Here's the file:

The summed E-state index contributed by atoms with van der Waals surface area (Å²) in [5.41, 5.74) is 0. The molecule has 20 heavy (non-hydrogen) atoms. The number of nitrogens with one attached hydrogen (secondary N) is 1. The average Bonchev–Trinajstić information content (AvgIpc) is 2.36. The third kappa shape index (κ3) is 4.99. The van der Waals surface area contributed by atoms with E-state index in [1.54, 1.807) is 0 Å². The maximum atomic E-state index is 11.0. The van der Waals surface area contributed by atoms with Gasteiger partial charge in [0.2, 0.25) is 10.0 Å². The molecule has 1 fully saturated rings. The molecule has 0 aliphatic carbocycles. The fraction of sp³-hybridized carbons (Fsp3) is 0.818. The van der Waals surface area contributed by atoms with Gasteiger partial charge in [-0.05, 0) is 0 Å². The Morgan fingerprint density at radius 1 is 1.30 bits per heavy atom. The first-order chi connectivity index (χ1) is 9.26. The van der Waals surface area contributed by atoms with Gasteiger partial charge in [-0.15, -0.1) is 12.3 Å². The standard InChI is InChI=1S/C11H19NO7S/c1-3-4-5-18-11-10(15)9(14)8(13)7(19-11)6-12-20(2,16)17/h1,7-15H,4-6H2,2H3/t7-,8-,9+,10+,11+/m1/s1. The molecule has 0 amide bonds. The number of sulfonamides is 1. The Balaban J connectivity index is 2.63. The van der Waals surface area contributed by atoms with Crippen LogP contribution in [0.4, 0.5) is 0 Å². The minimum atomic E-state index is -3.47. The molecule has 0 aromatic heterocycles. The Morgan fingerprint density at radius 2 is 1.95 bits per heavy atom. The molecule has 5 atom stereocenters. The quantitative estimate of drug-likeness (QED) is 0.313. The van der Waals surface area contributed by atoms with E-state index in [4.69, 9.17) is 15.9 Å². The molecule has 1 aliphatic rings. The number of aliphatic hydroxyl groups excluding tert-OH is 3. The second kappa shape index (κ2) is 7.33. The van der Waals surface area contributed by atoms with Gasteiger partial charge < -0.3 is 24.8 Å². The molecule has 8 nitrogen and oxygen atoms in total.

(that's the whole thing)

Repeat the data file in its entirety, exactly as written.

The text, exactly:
The summed E-state index contributed by atoms with van der Waals surface area (Å²) in [5.41, 5.74) is 0. The molecule has 20 heavy (non-hydrogen) atoms. The number of nitrogens with one attached hydrogen (secondary N) is 1. The average Bonchev–Trinajstić information content (AvgIpc) is 2.36. The third kappa shape index (κ3) is 4.99. The van der Waals surface area contributed by atoms with E-state index in [1.54, 1.807) is 0 Å². The maximum atomic E-state index is 11.0. The van der Waals surface area contributed by atoms with Gasteiger partial charge in [0.2, 0.25) is 10.0 Å². The molecule has 1 fully saturated rings. The molecule has 0 aliphatic carbocycles. The fraction of sp³-hybridized carbons (Fsp3) is 0.818. The van der Waals surface area contributed by atoms with Gasteiger partial charge in [-0.05, 0) is 0 Å². The Morgan fingerprint density at radius 1 is 1.30 bits per heavy atom. The first-order chi connectivity index (χ1) is 9.26. The van der Waals surface area contributed by atoms with Gasteiger partial charge in [-0.15, -0.1) is 12.3 Å². The standard InChI is InChI=1S/C11H19NO7S/c1-3-4-5-18-11-10(15)9(14)8(13)7(19-11)6-12-20(2,16)17/h1,7-15H,4-6H2,2H3/t7-,8-,9+,10+,11+/m1/s1. The molecule has 0 amide bonds. The number of sulfonamides is 1. The Balaban J connectivity index is 2.63. The van der Waals surface area contributed by atoms with Crippen LogP contribution in [0.4, 0.5) is 0 Å². The minimum atomic E-state index is -3.47. The molecule has 0 aromatic heterocycles. The Morgan fingerprint density at radius 2 is 1.95 bits per heavy atom. The molecule has 5 atom stereocenters. The quantitative estimate of drug-likeness (QED) is 0.313. The van der Waals surface area contributed by atoms with E-state index in [4.69, 9.17) is 15.9 Å². The molecule has 1 aliphatic rings. The number of aliphatic hydroxyl groups excluding tert-OH is 3. The second kappa shape index (κ2) is 7.33. The van der Waals surface area contributed by atoms with Gasteiger partial charge < -0.3 is 24.8 Å². The molecule has 8 nitrogen and oxygen atoms in total.